Culling in Marloth Park begins tomorrow…Will some of our favorite’s lives come to an end?…A birdie morning…

We had set Frank’s seeds on the table to keep the warthogs and bushbucks from coming onto the veranda to eat them. Suddenly four hornbills decided to dig in.

Who’s in the garden this morning?

  • 10 warthogs – inc. Little, Tiny, Lonely Girl, Fred, and Ethel, Peter, Paul, Mary, and more
  • 11 bushbucks – inc. Chewy, Thick Neck/Bad Leg, Spikey, Big Spikey, and others
  • 4 kudus – inc. Bossy, Notches, and others
  • 5 hornbills – currently banging on the kitchen window
  • 2 wildebeest – inc. Broken Horn, Hal
  • 25 helmeted guinea-fowl
  • 2 Frank and The Misses
  • 4 gray lourie (“go-away” bird) – currently making their unique sounds

    First, there was one, then two, and it grew from there.

On a day-to-day basis, there’s a good amount of information about what’s transpiring in Marloth Park on Facebook. We both belong to several MP groups. Yesterday, in the group entitled Marloth Park Sighting Page, the following post was listed:

Dear Property Owners, MPRA received an email from the Wildlifevets that they will be doing MASS CAPTURE of Impala and Kudu in Marloth Park from the 20th to the 25th of June (as they believe that these animals will be easiest to capture in high numbers) and that all other species can be caught in passive capture bomas after that (excluding Giraffe as they want to make a large scale reduction of Giraffe as well, but don’t have an abattoir that can handle a Giraffe carcass at this time). I phoned Cobus Raath this afternoon to make sure I read the email correctly, and he confirmed that they would be installing bomas in Marloth Park this Sunday (MPRA is not aware where these bomas will be erected in Marloth Park). They will then chase the animals into these bomas by helicopter on Monday, Tuesday, and Wednesday. The animals will then be moved from these bomas to Lionspruit and will be culled there. MPRA did send an email as to the risks of helicopter chase and capture, due to the alarming rate of development in Marloth Park, employees, tourists, and visitors and suggested that we instead use passive bomas to capture as from 1 Mayor soonest as we would have enough weeks to capture enough animals passively. Passive capture worked last year even though it was only implemented between Sept and Oct the previous year. Unfortunately, we received no feedback from the Wildlifevets or the “forum,” which includes MPPOA, HR, WILDLIFE FUND, MARLOTHI CONSERVANCY, and recently THE WILD & FREE REHABILITATION. MPRA, however, is shocked that neither the municipality nor any of the other organizations have given property owners, visitors, tourists, and employees enough warning as to the helicopter capture; and therefore IMPLORE you to warn fellow property owners, employees, rentals, tourists and your visitors on an URGENT basis, please.”
Then, there were three.
Of course, I was shocked and disappointed, but Tom was less so. He accepts the reality there are too many animals in Marloth Park at this time. The overabundance presents a feeding issue during the sparse winter months and the more lush rainy season in the spring, summer, and fall.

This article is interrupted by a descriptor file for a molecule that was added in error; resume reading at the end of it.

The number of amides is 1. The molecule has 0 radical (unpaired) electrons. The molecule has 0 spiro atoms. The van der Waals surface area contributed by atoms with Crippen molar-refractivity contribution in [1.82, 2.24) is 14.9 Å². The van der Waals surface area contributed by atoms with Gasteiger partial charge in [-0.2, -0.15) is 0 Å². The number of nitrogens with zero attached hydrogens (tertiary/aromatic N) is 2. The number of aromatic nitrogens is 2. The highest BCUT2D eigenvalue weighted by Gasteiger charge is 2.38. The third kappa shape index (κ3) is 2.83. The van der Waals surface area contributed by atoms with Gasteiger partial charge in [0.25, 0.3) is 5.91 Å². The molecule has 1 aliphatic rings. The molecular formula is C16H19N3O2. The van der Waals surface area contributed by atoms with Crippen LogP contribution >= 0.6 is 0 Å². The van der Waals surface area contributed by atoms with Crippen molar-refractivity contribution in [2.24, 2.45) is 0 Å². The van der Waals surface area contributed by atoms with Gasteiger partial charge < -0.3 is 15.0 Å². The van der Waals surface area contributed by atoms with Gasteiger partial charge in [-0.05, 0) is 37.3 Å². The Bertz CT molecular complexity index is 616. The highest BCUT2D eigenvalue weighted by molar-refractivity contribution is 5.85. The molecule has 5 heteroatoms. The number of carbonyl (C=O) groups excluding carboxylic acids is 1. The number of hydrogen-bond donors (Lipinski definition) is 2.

My logical mind understands this harsh reality. But, my heart aches at the prospect of losing some of my favorites to this upcoming cull. Plus, I can’t grasp why they must be killed. Why not gather them up and take them into Lionspruit, where nature may or may not “take its course” or send them to other less abundant conservancy areas?
I wasn’t able to adjust the camera when, if I did, they’d fly off.
The answer to these questions can easily be argued by advocates of culling. They even may make a strong case. But, the prospect of killing many of these precious animals tears at my heartstrings, leaving me sad and bereft. What if Little and Tiny are in the culled group, along with the many kudus we’ve come to know and love. They will even be culling giraffes! That makes no sense to me.
Over the next three days, we’ll be hearing the helicopters overhead, gathering them up into the bomas. This will be tough to hear, knowing the fate of so many of the precious animals.
Little was in the photo.
Of course, I can’t help but worry about my two favorites, warthogs, Little and Tiny, who just spent the entire morning here. What if suddenly they are gone, caught up in the culling effort? We can only wait and see what transpires over the next three days and who will be back in our garden on Thursday morning. Then, of course, we will report back here.
We are still working on rebooking the canceled flight from Las Vegas to Nelspruit/Mpumalanga/Kruger on July 24th. We should have it resolved in the next day or so. We aren’t apprehensive about this since there appear to be several other options that will work for us.
Bushbucks in the photo.
We’ll be back tomorrow with more. Be well.

Photo from one year ago today, June 20, 2020

I found this rose in a neighbor’s garden in Campanario, Madeira, Portugal. Not wanting to disturb the neighbor’s garden, I shot this without moving the stem in front of what appears to be an almost perfect rose. For more photos, please click here.

Comments and responses Culling in Marloth Park begins tomorrow…Will some of our favorite’s lives come to an end?…A birdie morning…

    • worldwide-admin Post authorReply

      Meaghan, thanks for writing. Culling is very sad. It hasn’t been done lately, and we don’t see any animals starving to death so hopefully, it won’t happen again soon. It’s obvious you have compassion for the wildlife as we do.

      Warmest regards,
      Jess & Tom

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